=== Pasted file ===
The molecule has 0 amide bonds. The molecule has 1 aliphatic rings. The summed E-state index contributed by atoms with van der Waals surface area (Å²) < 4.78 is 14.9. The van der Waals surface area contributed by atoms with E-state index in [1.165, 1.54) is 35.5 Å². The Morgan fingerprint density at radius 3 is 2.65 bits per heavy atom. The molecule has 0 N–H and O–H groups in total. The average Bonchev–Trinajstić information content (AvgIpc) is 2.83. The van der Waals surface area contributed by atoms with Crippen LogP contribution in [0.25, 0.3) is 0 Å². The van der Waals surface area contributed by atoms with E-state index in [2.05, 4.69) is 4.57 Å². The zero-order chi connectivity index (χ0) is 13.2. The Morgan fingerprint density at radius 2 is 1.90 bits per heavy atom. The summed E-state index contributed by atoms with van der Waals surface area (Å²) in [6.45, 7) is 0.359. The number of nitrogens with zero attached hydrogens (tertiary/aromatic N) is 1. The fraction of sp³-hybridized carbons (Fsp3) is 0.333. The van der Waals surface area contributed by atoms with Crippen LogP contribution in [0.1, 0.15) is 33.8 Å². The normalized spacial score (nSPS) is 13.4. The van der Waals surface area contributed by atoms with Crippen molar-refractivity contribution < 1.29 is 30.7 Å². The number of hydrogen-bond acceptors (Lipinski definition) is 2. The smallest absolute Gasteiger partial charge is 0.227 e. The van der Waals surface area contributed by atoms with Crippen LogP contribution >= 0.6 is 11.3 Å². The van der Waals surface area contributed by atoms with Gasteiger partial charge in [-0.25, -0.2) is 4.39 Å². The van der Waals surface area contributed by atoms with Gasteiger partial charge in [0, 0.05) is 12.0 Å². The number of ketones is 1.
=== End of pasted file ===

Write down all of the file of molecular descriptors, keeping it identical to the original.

The molecule has 0 amide bonds. The molecule has 1 aliphatic rings. The summed E-state index contributed by atoms with van der Waals surface area (Å²) < 4.78 is 14.9. The van der Waals surface area contributed by atoms with E-state index in [1.165, 1.54) is 35.5 Å². The Morgan fingerprint density at radius 3 is 2.65 bits per heavy atom. The molecule has 0 N–H and O–H groups in total. The average Bonchev–Trinajstić information content (AvgIpc) is 2.83. The van der Waals surface area contributed by atoms with Crippen LogP contribution in [0.25, 0.3) is 0 Å². The van der Waals surface area contributed by atoms with E-state index in [2.05, 4.69) is 4.57 Å². The zero-order chi connectivity index (χ0) is 13.2. The Morgan fingerprint density at radius 2 is 1.90 bits per heavy atom. The summed E-state index contributed by atoms with van der Waals surface area (Å²) in [6.45, 7) is 0.359. The number of nitrogens with zero attached hydrogens (tertiary/aromatic N) is 1. The fraction of sp³-hybridized carbons (Fsp3) is 0.333. The van der Waals surface area contributed by atoms with Crippen LogP contribution in [0.1, 0.15) is 33.8 Å². The normalized spacial score (nSPS) is 13.4. The van der Waals surface area contributed by atoms with Crippen molar-refractivity contribution < 1.29 is 30.7 Å². The number of hydrogen-bond acceptors (Lipinski definition) is 2. The smallest absolute Gasteiger partial charge is 0.227 e. The van der Waals surface area contributed by atoms with Crippen LogP contribution >= 0.6 is 11.3 Å². The van der Waals surface area contributed by atoms with Gasteiger partial charge in [-0.25, -0.2) is 4.39 Å². The van der Waals surface area contributed by atoms with Gasteiger partial charge in [0, 0.05) is 12.0 Å². The number of ketones is 1.